We’ve come a long way as a site, far enough that I sometimes feel I undersell this place if I call it a blog. The infrastructure, staff size, range of perspectives, and amount of daily #content has grown over the years. But the roots of this place are good old-fashioned, salt of the world wide web blogging, and today I feel like blogging. I feel that way because I hope one day the Mariners have a Mookie Betts to fret about.
The Mookie Betts trade sent MLB’s best non-Trout player from the Red Sox to the Dodgers, along with veteran LHP David Price and half of Price’s $94 million remaining salary over the next three seasons. In return for the Betts’ final season before free agency, the Red Sox acquired troubled-but-talented OF Alex Verdugo from L.A. and RHP Brusdar Graterol from the Twins (in exchange for RHP Kenta Maeda), who has struggled with health but can touch triple-digits.
The deal has had ripple effects everywhere, with many bemoaning the Red Sox’s decision as one of dubious baseball value relative to the financial benefit for Boston’s ownership. Others have noted Boston had reached a point in their negotiations with Betts where they were certain he was unwilling to sign an extension at their price point (rumored to be equal to what Manny Machado received a year ago at 10/$300 million). If Betts was not interested in remaining with Boston long-term, there was sizable incentive to deal him before the season began, to get maximum return following a disappointing 84-78 finish in 2019.
There are times when trading the face of your franchise is understandable, like freeing Manny Machado from a listless Orioles team that had neither the farm nor the present roster to make anything of his excellence. Today’s deal felt far more foolish, sending the league’s second-best player over the past five years away from a win-now roster that had little reason to expect a better title shot in the next four years than to 2020. Still, the hand-wringing and elation and fascination was the excitement borne from a player of Betts’ caliber. It reminded me what I hope the next few years deliver in Seattle.
Seattle has two of the most heralded prospects in baseball right now. There is little reason to expect either to rise to the level of Betts, but of course the same was true of Betts himself. The 2011 5th round pick topped out at 75th on Baseball America’s 2014 preseason prospect rankings and 62nd by MLB’s own appraisal. He arrived late in 2014, at the age of 21, with a star-caliber 52 game debut, and simply never fell back to earth. When he won the 2018 MVP, despite just 136 games, it was the first time Mike Trout had played over 120 games in a season and lost the MVP award to a player who outperformed him by bWAR. Trout has been the untouchable barometer by which baseball brilliance has been measured since he entered the league, but since Betts became a full-time player in 2015 there has been at least a facsimile of that greatness that stood up.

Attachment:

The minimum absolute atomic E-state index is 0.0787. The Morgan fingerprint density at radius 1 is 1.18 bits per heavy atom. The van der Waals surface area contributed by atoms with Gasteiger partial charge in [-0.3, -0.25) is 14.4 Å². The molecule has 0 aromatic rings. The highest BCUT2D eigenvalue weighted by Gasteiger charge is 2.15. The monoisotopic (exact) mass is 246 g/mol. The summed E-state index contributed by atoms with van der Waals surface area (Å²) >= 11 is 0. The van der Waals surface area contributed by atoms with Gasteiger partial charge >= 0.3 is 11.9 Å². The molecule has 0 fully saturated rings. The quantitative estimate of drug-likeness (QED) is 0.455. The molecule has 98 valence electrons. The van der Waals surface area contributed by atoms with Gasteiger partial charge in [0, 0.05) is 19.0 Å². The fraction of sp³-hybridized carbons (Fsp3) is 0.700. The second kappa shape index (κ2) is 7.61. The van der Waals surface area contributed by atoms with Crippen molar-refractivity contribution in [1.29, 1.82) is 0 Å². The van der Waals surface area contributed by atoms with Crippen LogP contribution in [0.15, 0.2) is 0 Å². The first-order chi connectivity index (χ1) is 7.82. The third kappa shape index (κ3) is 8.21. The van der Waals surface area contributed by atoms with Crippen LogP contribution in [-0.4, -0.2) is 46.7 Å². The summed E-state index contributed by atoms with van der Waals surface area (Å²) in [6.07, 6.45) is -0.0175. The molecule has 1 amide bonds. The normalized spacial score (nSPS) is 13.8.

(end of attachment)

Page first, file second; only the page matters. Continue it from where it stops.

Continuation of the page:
Players 3-thru-20 and beyond on that list, encompass some of the league’s finest players, and if Seattle gets a couple players of that caliber out of the young position player group they have in the organization it would be an immense boon. But there is something magnificent in star-caliber players that magnifies the game when they are in it. For pitchers, it’s the buzz that comes with every pitch, something even recent Mariners fans know well thanks to Félix Hernández. But the possibility of a star position player sparks excitement in me that draws a thru line to my childhood. Seeing Robinson Canó hit, or Ichiro hunt through the outfield, breathes life to the cliché that every day at the ballpark you’ll see something you’d never spied before.
The Mariners need a star or two from their wunderkind prospects for them to compete, but they can also ignite the fervor and passion years of futility and disappointment have suppressed. I hope a few years down the road, Seattle has reason for excitement and uproar, and players worth demanding lifetime extensions for, for their consistent performances and playoff heroism. That’s the point of it all, for me anyways.